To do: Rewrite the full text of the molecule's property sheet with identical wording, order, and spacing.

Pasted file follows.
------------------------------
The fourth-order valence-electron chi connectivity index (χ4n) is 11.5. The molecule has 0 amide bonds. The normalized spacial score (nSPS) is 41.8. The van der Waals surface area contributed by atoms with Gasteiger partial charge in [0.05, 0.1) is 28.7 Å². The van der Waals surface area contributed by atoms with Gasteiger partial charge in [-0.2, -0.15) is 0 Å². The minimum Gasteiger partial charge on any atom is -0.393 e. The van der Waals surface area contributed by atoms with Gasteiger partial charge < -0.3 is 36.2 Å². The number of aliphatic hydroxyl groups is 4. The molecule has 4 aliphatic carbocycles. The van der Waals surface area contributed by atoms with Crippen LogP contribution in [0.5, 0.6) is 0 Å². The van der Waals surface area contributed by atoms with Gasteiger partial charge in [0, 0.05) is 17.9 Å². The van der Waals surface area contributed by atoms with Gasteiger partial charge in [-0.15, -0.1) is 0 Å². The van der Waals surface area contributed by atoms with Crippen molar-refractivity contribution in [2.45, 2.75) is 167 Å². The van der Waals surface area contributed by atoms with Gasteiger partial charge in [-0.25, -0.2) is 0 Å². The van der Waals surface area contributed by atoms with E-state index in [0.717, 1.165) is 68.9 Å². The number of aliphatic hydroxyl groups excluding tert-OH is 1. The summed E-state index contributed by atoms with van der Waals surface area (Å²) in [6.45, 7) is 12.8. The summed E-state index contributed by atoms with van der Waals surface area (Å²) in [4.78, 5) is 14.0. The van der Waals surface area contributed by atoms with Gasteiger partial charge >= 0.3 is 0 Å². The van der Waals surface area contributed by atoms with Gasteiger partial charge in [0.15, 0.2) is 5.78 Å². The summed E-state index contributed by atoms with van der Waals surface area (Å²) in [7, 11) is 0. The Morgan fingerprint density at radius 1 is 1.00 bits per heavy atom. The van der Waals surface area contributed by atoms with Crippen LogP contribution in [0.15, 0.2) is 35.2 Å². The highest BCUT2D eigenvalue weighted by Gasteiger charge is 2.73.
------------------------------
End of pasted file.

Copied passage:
The fourth-order valence-electron chi connectivity index (χ4n) is 11.5. The molecule has 0 amide bonds. The normalized spacial score (nSPS) is 41.8. The van der Waals surface area contributed by atoms with Gasteiger partial charge in [0.05, 0.1) is 28.7 Å². The van der Waals surface area contributed by atoms with Gasteiger partial charge in [-0.2, -0.15) is 0 Å². The minimum Gasteiger partial charge on any atom is -0.393 e. The van der Waals surface area contributed by atoms with Gasteiger partial charge < -0.3 is 36.2 Å². The number of aliphatic hydroxyl groups is 4. The molecule has 4 aliphatic carbocycles. The van der Waals surface area contributed by atoms with Crippen LogP contribution in [0.5, 0.6) is 0 Å². The van der Waals surface area contributed by atoms with Gasteiger partial charge in [0, 0.05) is 17.9 Å². The van der Waals surface area contributed by atoms with Gasteiger partial charge in [-0.15, -0.1) is 0 Å². The van der Waals surface area contributed by atoms with Crippen molar-refractivity contribution in [2.45, 2.75) is 167 Å². The van der Waals surface area contributed by atoms with Gasteiger partial charge in [-0.25, -0.2) is 0 Å². The van der Waals surface area contributed by atoms with E-state index in [0.717, 1.165) is 68.9 Å². The number of aliphatic hydroxyl groups excluding tert-OH is 1. The summed E-state index contributed by atoms with van der Waals surface area (Å²) in [6.45, 7) is 12.8. The summed E-state index contributed by atoms with van der Waals surface area (Å²) in [4.78, 5) is 14.0. The van der Waals surface area contributed by atoms with Gasteiger partial charge >= 0.3 is 0 Å². The van der Waals surface area contributed by atoms with Gasteiger partial charge in [0.15, 0.2) is 5.78 Å². The summed E-state index contributed by atoms with van der Waals surface area (Å²) in [7, 11) is 0. The Morgan fingerprint density at radius 1 is 1.00 bits per heavy atom. The van der Waals surface area contributed by atoms with Crippen LogP contribution in [0.15, 0.2) is 35.2 Å². The highest BCUT2D eigenvalue weighted by Gasteiger charge is 2.73.